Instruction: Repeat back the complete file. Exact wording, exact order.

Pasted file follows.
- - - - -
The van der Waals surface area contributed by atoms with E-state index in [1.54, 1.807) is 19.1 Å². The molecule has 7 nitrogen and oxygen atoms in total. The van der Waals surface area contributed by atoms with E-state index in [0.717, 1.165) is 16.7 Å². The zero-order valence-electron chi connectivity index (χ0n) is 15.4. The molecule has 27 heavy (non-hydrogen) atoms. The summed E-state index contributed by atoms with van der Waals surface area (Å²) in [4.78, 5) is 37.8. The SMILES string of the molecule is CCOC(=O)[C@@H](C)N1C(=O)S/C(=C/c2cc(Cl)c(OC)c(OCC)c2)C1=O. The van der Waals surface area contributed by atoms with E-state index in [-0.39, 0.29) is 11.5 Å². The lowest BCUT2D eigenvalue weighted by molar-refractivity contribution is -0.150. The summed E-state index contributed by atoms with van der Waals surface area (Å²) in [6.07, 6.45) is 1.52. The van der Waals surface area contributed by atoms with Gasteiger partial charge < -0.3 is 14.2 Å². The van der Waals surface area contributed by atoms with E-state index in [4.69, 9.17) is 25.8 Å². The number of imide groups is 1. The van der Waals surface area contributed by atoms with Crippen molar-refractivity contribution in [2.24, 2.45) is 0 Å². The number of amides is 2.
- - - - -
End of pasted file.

The van der Waals surface area contributed by atoms with E-state index in [1.54, 1.807) is 19.1 Å². The molecule has 7 nitrogen and oxygen atoms in total. The van der Waals surface area contributed by atoms with E-state index in [0.717, 1.165) is 16.7 Å². The zero-order valence-electron chi connectivity index (χ0n) is 15.4. The molecule has 27 heavy (non-hydrogen) atoms. The summed E-state index contributed by atoms with van der Waals surface area (Å²) in [4.78, 5) is 37.8. The SMILES string of the molecule is CCOC(=O)[C@@H](C)N1C(=O)S/C(=C/c2cc(Cl)c(OC)c(OCC)c2)C1=O. The van der Waals surface area contributed by atoms with E-state index in [-0.39, 0.29) is 11.5 Å². The lowest BCUT2D eigenvalue weighted by molar-refractivity contribution is -0.150. The summed E-state index contributed by atoms with van der Waals surface area (Å²) in [6.07, 6.45) is 1.52. The van der Waals surface area contributed by atoms with Gasteiger partial charge < -0.3 is 14.2 Å². The van der Waals surface area contributed by atoms with E-state index in [4.69, 9.17) is 25.8 Å². The number of imide groups is 1. The van der Waals surface area contributed by atoms with Crippen molar-refractivity contribution in [2.24, 2.45) is 0 Å². The number of amides is 2.